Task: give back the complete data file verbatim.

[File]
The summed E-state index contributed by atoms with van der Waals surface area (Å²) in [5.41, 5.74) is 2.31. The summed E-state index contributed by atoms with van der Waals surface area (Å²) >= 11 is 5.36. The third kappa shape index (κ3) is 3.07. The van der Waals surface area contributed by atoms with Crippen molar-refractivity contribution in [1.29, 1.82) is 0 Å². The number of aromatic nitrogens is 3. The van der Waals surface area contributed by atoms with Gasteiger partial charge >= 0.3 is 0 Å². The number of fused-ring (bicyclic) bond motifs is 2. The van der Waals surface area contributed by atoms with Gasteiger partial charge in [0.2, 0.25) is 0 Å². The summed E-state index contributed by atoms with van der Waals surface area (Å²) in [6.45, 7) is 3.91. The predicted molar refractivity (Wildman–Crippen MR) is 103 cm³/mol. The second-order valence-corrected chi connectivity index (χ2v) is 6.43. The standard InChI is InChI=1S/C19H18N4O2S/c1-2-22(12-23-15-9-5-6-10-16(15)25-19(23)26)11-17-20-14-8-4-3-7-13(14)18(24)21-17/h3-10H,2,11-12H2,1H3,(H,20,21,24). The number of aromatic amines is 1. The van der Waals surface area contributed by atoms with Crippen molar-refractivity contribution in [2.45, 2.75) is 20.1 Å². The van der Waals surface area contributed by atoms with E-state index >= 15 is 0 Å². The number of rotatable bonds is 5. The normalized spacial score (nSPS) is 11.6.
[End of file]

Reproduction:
The summed E-state index contributed by atoms with van der Waals surface area (Å²) in [5.41, 5.74) is 2.31. The summed E-state index contributed by atoms with van der Waals surface area (Å²) >= 11 is 5.36. The third kappa shape index (κ3) is 3.07. The van der Waals surface area contributed by atoms with Crippen molar-refractivity contribution in [1.29, 1.82) is 0 Å². The number of aromatic nitrogens is 3. The van der Waals surface area contributed by atoms with Gasteiger partial charge >= 0.3 is 0 Å². The number of fused-ring (bicyclic) bond motifs is 2. The van der Waals surface area contributed by atoms with Gasteiger partial charge in [0.2, 0.25) is 0 Å². The summed E-state index contributed by atoms with van der Waals surface area (Å²) in [6.45, 7) is 3.91. The predicted molar refractivity (Wildman–Crippen MR) is 103 cm³/mol. The second-order valence-corrected chi connectivity index (χ2v) is 6.43. The standard InChI is InChI=1S/C19H18N4O2S/c1-2-22(12-23-15-9-5-6-10-16(15)25-19(23)26)11-17-20-14-8-4-3-7-13(14)18(24)21-17/h3-10H,2,11-12H2,1H3,(H,20,21,24). The number of aromatic amines is 1. The van der Waals surface area contributed by atoms with Crippen molar-refractivity contribution in [2.45, 2.75) is 20.1 Å². The van der Waals surface area contributed by atoms with E-state index >= 15 is 0 Å². The number of rotatable bonds is 5. The normalized spacial score (nSPS) is 11.6.